Early GJ settler, born a slave, was noted orchardist

Elijah and Nicey Hines, Harry Butler’s great-grandparents. Both were born as slaves in Virginia.

This is the first in a three-part series about Harry Butler’s family, whose Grand Junction roots stretch back to 1888.

When Harry Butler and his family go to church Saturdays at Handy Chapel, they are carrying on a family tradition that started in 1892, when his great-uncles, John, Samuel and Clark Hines, worshipped at the church.

Harry’s great-uncles came here in 1888 from Cameron, Mo. They were the sons of Elijah Hines, a black man born into slavery, and his wife, Nancy.

Mesa County property records show that John and Samuel purchased 10 acres on May 13, 1891. The two men started clearing the land for what became known as one of the best places in the valley to purchase fruit.

Harry said that when he was a small child his grandmother, Ione Hines Taylor, would take him for a ride and show him the orchard site. It is the current location of Orchard Avenue Elementary School.

Elijah was born a slave in Fairbanks, Va., on March 1, 1844. When Elijah was 18 years old the owner of his plantation died, and his wife moved to Missouri, taking the slaves with her.

Elijah joined Company 11 of the 18th Regiment of Missouri, United States Army, in its first call for volunteers and fought throughout the Civil War for the Union side, receiving an honorable discharge. He later became a member of John A. Logan Post, Grand Army of the Republic, in Grand Junction.

After the war Elijah married his first wife, Nancy Matthews, in September 1866. They had four children: John, Samuel, Clark and Millie. Nancy died in 1876.

On Jan. 25, 1887, Elijah married Nicey McDonald of Cameron, Mo. They had three children: Oreta, Marcus and Ione, all born in Missouri.

In 1901 Elijah Hines and his family joined his eldest sons in Grand Junction.

Elijah purchased the farm from Samuel and John, and that is where Elijah and Nicey raised Oreta, Marcus, Millie and Ione.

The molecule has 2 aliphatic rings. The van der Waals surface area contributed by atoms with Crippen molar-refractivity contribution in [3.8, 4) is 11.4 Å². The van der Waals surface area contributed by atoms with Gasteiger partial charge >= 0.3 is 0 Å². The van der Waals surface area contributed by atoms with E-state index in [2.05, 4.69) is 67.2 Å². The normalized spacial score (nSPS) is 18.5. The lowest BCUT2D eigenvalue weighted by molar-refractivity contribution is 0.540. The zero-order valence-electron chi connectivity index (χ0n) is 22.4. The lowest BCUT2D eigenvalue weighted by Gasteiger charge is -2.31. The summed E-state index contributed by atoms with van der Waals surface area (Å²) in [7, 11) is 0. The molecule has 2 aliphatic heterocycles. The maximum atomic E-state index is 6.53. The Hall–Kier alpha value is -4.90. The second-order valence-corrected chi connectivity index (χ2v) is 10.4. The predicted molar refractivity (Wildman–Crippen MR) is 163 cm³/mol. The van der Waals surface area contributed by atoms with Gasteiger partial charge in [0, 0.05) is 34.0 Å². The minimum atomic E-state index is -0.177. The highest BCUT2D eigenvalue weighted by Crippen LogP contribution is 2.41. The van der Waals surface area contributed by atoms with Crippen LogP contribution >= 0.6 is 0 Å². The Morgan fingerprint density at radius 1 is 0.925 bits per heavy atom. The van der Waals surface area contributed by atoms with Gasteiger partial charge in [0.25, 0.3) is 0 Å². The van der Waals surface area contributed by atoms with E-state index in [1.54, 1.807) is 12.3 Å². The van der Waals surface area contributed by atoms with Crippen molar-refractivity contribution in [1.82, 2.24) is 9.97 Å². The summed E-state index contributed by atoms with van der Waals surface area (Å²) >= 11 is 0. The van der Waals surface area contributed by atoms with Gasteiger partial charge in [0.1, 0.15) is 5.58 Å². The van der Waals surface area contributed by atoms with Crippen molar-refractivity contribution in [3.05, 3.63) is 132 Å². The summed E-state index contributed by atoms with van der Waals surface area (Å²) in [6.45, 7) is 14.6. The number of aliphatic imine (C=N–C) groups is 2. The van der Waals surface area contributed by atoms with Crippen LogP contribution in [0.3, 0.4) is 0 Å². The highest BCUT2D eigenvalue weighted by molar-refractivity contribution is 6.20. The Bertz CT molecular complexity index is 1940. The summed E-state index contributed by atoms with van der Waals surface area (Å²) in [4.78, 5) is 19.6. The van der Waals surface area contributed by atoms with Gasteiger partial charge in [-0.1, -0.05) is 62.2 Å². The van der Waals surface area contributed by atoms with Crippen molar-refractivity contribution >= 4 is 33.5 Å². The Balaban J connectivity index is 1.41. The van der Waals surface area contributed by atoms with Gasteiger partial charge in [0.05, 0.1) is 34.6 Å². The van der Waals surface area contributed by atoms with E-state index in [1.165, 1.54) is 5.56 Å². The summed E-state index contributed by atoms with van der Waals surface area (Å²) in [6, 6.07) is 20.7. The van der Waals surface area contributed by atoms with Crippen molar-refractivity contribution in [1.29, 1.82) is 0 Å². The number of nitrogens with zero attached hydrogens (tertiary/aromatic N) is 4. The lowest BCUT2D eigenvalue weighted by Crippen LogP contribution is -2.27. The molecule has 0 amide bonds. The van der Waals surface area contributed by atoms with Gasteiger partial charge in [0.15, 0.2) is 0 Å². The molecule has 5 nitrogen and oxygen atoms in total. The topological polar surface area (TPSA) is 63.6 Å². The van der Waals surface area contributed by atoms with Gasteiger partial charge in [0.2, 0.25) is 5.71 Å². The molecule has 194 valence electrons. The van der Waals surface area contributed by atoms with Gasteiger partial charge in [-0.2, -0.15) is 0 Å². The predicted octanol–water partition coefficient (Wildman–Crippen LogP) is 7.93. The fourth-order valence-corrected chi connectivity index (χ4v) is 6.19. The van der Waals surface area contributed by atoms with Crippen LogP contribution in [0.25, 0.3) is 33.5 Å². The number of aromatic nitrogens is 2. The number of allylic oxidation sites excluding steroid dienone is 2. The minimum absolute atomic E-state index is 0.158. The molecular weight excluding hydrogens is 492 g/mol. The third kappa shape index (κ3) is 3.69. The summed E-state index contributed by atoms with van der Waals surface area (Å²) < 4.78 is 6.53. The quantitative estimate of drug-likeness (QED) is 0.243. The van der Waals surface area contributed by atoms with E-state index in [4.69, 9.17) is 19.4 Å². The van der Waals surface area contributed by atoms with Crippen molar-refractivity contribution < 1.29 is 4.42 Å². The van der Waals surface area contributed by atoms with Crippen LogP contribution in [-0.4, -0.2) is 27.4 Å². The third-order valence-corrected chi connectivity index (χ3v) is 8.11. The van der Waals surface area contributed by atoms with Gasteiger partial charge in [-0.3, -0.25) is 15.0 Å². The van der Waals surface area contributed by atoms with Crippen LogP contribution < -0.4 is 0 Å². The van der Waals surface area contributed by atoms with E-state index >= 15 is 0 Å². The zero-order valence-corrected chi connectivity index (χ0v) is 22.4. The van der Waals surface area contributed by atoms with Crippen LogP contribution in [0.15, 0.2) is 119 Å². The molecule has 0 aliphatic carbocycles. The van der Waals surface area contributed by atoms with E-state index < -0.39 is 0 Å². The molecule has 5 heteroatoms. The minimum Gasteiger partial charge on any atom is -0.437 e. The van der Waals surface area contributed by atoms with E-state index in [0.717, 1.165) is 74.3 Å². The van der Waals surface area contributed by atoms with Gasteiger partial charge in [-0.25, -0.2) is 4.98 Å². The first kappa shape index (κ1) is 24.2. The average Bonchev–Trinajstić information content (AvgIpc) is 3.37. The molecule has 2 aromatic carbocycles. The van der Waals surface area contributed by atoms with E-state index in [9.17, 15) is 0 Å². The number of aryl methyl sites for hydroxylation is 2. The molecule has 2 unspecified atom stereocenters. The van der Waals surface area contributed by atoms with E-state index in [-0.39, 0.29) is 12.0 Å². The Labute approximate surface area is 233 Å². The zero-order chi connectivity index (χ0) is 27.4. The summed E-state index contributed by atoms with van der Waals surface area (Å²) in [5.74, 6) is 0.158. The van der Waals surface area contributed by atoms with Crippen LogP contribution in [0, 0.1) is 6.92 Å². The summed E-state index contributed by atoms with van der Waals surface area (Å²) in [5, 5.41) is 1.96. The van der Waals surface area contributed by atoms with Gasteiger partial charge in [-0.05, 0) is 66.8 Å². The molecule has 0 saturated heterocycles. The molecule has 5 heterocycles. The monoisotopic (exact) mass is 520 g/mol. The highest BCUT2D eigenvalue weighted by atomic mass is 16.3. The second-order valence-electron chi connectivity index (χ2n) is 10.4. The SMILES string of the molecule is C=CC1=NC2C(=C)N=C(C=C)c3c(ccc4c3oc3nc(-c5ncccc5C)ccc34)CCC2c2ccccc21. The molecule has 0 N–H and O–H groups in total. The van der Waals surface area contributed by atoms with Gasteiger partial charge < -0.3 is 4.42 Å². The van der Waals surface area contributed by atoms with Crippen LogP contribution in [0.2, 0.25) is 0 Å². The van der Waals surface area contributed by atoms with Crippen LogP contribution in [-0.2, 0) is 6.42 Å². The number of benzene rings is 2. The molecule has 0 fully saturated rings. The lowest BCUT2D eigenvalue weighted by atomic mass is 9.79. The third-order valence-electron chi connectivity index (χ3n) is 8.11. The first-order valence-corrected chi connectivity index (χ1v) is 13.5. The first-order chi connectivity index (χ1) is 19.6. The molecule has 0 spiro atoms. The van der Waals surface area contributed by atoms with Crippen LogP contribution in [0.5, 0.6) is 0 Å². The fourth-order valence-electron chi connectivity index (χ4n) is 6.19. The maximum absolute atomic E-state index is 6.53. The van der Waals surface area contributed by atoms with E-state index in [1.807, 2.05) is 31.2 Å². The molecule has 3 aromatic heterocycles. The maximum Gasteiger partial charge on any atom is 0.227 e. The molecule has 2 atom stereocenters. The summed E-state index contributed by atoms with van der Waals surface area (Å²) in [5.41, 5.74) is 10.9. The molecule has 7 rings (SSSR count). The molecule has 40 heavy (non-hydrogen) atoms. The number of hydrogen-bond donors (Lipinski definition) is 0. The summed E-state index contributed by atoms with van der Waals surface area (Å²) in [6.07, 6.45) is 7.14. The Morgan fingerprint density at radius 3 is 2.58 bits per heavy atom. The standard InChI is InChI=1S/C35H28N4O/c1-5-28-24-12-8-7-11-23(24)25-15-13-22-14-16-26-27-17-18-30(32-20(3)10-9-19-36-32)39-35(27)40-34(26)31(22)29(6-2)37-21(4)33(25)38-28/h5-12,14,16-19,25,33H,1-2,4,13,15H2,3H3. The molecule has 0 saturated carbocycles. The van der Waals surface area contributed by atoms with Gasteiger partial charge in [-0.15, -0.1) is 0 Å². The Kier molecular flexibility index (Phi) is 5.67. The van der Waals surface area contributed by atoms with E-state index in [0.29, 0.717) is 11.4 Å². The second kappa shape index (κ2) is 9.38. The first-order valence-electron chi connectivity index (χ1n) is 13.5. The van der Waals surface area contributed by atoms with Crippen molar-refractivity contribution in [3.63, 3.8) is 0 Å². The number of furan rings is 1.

Nicey, like Elijah, was born a slave in Fairfax, Va. She was separated from her parents and siblings when they were sold to other slave owners. Nicey died in 1941 in Grand Junction, and her funeral took place at Handy Chapel.

Elijah was well respected by the community and his death was front-page news when he died in April of 1925. The story read that with the death of Elijah Hines: “The city lost one of its oldest as well as one of the best of its fruit growers in the valley this morning. So upright and honorable was his attitude to all men that he won and merited their confidence and esteem. There are no better men than Elijah Hines and he will be sincerely mourned by all who have had the good fortune to become acquainted with him.”

The story continued: “Mr. Hines was a member of the First African Methodist Church and had been for many years and was also a member of the Masonic fraternity and he was no doubt the very oldest member of both of these organizations living in Grand Junction.”

His funeral was held at Handy Chapel, as had been the earlier funerals of his sons, Samuel, who died in 1906, and Clark, who died in 1908.

John Hines, son of Elijah and Nicey, died March 29, 1920, six days after he was thrown from his wagon. Because John had such wide experience with horses and wagons, his family questioned how the accident had happened. But nothing sinister was ever uncovered.

The obituary in The Daily Sentinel read that John “was hauling water when his team took fright and started to run. Mr. Hines was thrown from his seat on the wagon to between the horses. The wagon passed over him, dragging him for some distance. He was at once removed to his home and physicians summoned. An examination showed that no bones had been broken and it was thought that he had suffered only a number of severe bruises.”

When Marcus, the son of Elijah and Nicey, died in 1945, that was last of the Hines men in Mesa County, but not the last of the Hines family.

Next week: Harry Butler grows up in Grand Junction.


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